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Location, location, location

Moving to a new area can significantly affect how long you live, a study of Medicare data reveals.

October 26, 2021

Moving from one US metro area to another can increase a 65-year-old’s life expectancy by 1.1 years, according to an innovative study coauthored by MIT economist Amy Finkelstein.

Researchers have long observed significant regional variation in life expectancy in the US, often attributing it to “health capital”—different tendencies toward obesity, smoking, and related behavioral factors. But by analyzing health records of Medicare recipients who did and did not move from one region to another, Finkelstein and her colleagues were able to separate the role of health capital from the role of environment itself.

map of life span in USA

“The idea is to take two elderly people from a given origin—say, Boston,” Finkelstein says. “One moves to low-­mortality Minneapolis; one moves to high-mortality Houston. We then compare how long each lives after they move.”

All told, the study found that urban areas including New York, San Francisco, Miami, and Chicago have positive effects on longevity while a large swath of the South and Southwest have negative effects. These results deliver important new information about large-scale drivers of US health outcomes—and raise the question of what it is about different places that affects older people’s life expectancy. One clear possibility is the nature of available medical care. Others include climate, pollution, crime, traffic safety, and more.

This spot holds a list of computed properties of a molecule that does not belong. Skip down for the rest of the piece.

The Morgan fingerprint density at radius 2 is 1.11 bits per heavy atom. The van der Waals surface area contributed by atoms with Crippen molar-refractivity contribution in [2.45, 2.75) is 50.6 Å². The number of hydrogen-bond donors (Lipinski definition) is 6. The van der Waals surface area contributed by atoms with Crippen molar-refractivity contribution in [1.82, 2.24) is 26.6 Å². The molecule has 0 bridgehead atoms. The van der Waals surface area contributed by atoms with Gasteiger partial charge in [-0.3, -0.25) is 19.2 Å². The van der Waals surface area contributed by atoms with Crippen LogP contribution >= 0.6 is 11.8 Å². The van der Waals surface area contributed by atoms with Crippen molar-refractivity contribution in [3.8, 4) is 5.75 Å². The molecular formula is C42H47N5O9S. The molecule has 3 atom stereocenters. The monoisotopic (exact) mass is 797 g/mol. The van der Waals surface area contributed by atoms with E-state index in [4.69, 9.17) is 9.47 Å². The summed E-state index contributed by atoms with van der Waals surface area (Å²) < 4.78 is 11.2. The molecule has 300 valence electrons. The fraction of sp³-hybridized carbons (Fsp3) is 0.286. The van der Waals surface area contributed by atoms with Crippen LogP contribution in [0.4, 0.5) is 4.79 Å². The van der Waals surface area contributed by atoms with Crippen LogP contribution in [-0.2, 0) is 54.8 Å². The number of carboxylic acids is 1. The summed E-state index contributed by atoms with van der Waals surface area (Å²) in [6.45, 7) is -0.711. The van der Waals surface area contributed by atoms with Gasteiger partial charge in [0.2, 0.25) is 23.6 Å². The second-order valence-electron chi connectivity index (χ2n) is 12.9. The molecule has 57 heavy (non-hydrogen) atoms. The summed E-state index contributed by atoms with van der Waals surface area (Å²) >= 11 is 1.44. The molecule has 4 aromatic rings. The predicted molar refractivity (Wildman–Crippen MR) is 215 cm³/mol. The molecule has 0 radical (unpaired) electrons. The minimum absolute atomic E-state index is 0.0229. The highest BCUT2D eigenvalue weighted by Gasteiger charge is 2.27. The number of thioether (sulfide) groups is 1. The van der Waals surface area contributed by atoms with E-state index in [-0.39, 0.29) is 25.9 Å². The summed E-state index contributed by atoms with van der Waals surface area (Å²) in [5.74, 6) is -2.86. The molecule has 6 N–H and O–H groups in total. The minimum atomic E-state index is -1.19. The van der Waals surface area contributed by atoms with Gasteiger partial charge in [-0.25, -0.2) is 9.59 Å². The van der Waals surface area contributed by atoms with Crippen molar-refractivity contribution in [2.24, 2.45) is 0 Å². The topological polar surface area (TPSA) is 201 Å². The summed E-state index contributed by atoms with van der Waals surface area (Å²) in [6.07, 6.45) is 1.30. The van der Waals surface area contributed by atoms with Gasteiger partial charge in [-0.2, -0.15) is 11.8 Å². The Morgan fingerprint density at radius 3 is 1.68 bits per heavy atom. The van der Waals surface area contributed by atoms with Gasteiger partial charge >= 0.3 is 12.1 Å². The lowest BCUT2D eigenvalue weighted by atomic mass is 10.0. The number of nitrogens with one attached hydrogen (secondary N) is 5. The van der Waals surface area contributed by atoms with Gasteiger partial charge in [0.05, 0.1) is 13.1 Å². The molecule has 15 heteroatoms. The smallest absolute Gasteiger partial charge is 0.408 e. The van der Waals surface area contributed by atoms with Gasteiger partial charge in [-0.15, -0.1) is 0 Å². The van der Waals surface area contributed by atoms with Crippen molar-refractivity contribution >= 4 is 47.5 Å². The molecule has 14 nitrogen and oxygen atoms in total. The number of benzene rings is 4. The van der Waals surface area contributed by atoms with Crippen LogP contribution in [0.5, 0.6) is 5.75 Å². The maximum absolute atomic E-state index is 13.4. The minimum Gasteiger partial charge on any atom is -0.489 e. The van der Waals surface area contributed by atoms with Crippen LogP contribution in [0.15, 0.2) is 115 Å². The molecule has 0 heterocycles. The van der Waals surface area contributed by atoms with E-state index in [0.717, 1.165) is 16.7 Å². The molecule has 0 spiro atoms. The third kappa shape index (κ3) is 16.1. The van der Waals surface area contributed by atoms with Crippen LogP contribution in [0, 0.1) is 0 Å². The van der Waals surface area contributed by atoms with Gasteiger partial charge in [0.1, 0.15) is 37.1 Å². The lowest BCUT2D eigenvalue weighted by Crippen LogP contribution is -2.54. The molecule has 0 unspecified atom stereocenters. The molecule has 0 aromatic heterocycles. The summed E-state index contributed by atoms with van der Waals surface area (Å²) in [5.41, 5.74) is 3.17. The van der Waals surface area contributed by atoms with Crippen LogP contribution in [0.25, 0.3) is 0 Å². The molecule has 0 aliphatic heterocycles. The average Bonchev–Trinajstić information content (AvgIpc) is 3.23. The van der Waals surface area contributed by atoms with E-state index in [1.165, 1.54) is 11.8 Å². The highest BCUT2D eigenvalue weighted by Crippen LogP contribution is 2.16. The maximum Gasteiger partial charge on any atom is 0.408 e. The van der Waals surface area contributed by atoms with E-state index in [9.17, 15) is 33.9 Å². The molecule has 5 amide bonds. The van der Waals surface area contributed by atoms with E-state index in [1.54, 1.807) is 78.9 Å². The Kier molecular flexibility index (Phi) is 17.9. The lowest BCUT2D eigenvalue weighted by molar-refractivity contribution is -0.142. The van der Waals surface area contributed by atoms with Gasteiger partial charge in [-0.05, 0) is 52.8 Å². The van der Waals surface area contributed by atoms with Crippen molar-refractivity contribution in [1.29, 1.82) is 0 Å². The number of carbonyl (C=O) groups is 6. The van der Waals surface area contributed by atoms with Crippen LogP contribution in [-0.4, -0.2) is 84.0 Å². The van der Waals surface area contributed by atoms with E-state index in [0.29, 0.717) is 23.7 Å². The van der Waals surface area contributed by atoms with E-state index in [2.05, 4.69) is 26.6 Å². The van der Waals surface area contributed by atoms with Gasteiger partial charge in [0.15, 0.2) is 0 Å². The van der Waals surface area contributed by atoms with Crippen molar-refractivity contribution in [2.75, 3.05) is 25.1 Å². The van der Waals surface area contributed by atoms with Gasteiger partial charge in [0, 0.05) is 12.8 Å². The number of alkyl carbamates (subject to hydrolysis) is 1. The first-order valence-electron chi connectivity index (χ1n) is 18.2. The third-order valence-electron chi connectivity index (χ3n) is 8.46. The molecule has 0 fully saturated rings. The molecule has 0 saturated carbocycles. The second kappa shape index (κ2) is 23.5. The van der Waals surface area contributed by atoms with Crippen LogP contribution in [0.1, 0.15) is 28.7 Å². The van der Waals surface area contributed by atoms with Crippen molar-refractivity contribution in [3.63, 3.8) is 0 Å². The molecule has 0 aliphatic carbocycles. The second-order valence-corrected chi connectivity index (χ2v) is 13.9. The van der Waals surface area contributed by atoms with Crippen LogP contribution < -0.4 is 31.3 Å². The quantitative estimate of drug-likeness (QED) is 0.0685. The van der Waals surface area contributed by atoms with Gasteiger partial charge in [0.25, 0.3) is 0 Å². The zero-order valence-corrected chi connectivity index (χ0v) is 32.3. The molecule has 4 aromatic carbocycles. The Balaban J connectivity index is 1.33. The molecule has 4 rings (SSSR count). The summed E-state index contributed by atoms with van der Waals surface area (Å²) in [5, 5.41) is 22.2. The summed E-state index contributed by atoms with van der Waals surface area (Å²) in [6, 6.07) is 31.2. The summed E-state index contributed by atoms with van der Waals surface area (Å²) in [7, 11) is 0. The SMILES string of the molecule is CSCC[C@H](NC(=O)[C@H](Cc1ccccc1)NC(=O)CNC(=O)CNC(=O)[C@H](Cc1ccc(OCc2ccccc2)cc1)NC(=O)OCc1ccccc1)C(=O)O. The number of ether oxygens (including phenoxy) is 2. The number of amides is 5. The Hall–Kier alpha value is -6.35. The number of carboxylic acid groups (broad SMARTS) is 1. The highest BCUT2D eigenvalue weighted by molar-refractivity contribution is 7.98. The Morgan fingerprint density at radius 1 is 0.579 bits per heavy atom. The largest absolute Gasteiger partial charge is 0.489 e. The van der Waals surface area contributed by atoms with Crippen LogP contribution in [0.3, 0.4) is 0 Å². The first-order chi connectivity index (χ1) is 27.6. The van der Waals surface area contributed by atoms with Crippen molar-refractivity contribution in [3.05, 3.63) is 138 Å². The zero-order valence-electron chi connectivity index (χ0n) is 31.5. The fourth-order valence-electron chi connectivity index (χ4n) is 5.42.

The scholars estimate that health capital accounts for about 70% of differences in longevity while location effects account for about 15%. “Yes, health capital is important, but yes, place effects also matter,” Finkelstein says.

She and colleagues are now working on a pair of new studies about health care to see what impact place-based differences may have; one study focuses on doctors, and the other looks at the prescription opioid epidemic.

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